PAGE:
Puran Bhaat is a traditional puppeteer and contemporary theatre artist in Delhi, India. He is also the recipient of Sangeet Natak Akademi Award for Puppetry, Rajasthan that was presented to him by the President of India, Dr. A.P.J Abdul Kalam in New Delhi on 26 October 2004. Originally from Rajasthan, his father moved to Delhi almost fifty years ago. Since then the puppeteer family has been living in the Kathputli Colony, an artist community of Delhi. Surprisingly Puran Bhat is not just a puppet master but became known as an activist of Kathputli Colony who bravely stood up against the government of Delhi and Raheja Developer, the real estate shark from consuming the Kathputli Colony in the name of redevelopment.
How Kathputli Colony, Delhi got its name?
The ‘Kathputli Colony’ derived its name from the initial puppeteers who migrated from Rajasthan to Delhi in 1950s for a better livelihood. Upon arrival in the city, the puppeteer gypsies set up a small cluster of makeshift tents on a barren piece of field. Soon other performers joined in from Andhra Pradesh and Maharashtra and the colony mushroomed in the Shadpur Depot area of Delhi with an identity of a multi-artisan colony.
Kathputli Colony was a home to around 3500 families. The street performers living there were mostly puppeteers, snake charmers, acrobats, magicians, fire-breathers, dancers, musicians, and other performers.
From Puppeteer to Activist
Over five decades since 1950s, Delhi witnessed major growth. Land was becoming sparse and turned into a premier commodity while real estate prices sky rocketed. Kathputli Colony close to the new Metro station drew attention as an undesirable slum with tenements that needed to be redeveloped. In 2007, Delhi Development Authority (DDA) sold the land to Raheja Developers initiating a redevelopment plan on a public-private partnership (PPP) basis for the colony. In 2009, Raheja Developers announced the construction of Raheja Phoenix a 54 story skyscraper. Raheja Developers entered into agreement for its most prestigious project to convert 14 acres of prime land parcel into a plush area at an estimated cost of INR 254+ crores.
By 2013, the colony residents got wind of their impending eviction and began to resist.
Puran Bhaat became the most vocal spokesperson of Kathputli Colony.
Bhaat and few artists did not approve and even resisted this redevelopment project. For 7 years they circulated petitions and sought legal advice to stop them being forcibly relocated to the transit camp. According to Bhaat, firstly 495 families got left out of the rehabilitation plan. According, to their petitions it was not 2800 families as appearing in DDA list but close to 3500 families that had been residing at Kathputli Colony. As per the agreement Raheja was to give only the 2800 families a flat each measuring 350 sq. ft in the new built that would occupy 5 hectares land. Raheja would also provide them with an exhibition center or heritage museum, Kaushal Kala Vikas Kendra a multipurpose hall. The remaining land would go towards the construction of high rise commercial and residential towers.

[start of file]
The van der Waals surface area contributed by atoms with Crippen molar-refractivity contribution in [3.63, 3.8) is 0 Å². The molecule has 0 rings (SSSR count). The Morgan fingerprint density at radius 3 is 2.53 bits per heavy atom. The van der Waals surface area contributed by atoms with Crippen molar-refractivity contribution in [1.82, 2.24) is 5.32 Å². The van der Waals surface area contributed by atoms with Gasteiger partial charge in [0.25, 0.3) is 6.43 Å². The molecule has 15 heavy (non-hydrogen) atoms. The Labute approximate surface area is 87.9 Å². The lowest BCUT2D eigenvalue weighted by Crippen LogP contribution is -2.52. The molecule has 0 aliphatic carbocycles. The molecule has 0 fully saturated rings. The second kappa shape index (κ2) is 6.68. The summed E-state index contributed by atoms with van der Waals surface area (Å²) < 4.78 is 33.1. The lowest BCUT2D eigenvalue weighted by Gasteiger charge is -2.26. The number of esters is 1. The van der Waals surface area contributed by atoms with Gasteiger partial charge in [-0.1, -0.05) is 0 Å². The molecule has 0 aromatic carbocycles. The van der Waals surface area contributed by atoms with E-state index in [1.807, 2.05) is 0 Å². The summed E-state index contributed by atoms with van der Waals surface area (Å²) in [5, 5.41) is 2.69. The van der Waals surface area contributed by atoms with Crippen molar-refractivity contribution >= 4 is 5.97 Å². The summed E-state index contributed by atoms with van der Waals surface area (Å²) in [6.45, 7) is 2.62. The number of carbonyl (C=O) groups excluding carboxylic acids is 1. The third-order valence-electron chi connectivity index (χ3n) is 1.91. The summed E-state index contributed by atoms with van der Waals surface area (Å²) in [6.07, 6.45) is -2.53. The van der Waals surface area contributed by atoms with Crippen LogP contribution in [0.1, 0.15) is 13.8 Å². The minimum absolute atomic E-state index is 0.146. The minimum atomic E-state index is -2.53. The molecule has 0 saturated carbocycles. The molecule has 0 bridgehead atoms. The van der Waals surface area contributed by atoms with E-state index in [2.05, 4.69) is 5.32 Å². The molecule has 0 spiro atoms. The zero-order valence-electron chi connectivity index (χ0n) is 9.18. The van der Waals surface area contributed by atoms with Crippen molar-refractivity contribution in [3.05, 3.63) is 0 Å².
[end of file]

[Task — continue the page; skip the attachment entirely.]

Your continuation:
Bhaat later sadly expressed, “Definitely after one year of living in these flats, the art will be finished. Everything will be clean, egos will develop, styles will change, flat prices will go up, they will sell the flats and there will be no need to work as artists”.
The battle comes to an end
In October 2017, after several notices deadlines and warnings the DDA finally arrived at Kathputli Colony and raised 400 shanties. The remaining families that did not move out in 2014, started to move to transit camp at Anand Prabhat and Narela. On April 24, 2018 the foundation stone for the redevelopment of the area was laid during an event attended by Housing and Urban Affairs Minister Hardeep Singh Puri, and Delhi Lieutenant Governor Anil Baijal.
With everything that was happening the Kathputli Colonly agitation began to attract considerable media attention. American filmmakers, Jimmy Goldblum and Adam Weber, made an award-winning documentary Tomorrow We Disappear (2013) starring Bhaat and some of the other Kathputli artists. The only real benefit the film screening brought to the Kathputli residents was some amount of respect as their homes were no longer called slums by the media but began to be known as an artists’ colony. Otherwise no real value to their struggles to keep redevelopment at bay.
In those years from 2009 to 2018, Kathputli Colony also had a tryst with the law. A bench presided by acting Chief Justice Gita Mittal and Justice Hari Shankar held Raheja Developers and DDA as responsible parties in breaking the law with forceful eviction and bulldozing tenements putting lives at risk. The court also ordered DDA to provide daily transport to those who were ready to shift into transit camps so they could easily commute to schools and to their place of work from the Narela camp to Shadiput Depot. But like many other promised benefits this too fizzled out in time as the project got delayed and homes to the artisans yet to be delivered.
Covid in Transit Camps
Having said it all, the coronavirus lockdown that almost brought India to a standstill, has further delayed the transfer of home allotment documents to the Kathputli Colony families living in transit camps. Artists and crafts persons have been cramped in one-room lodging are suffering pitiable living conditions and are left with little income to feed their families.
While the woes of artisans continue and 3500+ families still anxiously wait to move into their new homes, Puran Bhaat, India’s best puppeteer and activist who fought valiantly seemingly became nothing short of a puppet himself in the hands of DDA and Raheja Developers.
Having said that I would still say we need MORE PURAN BHAATS to lead. Winning and losing are only part of the REAL estate game….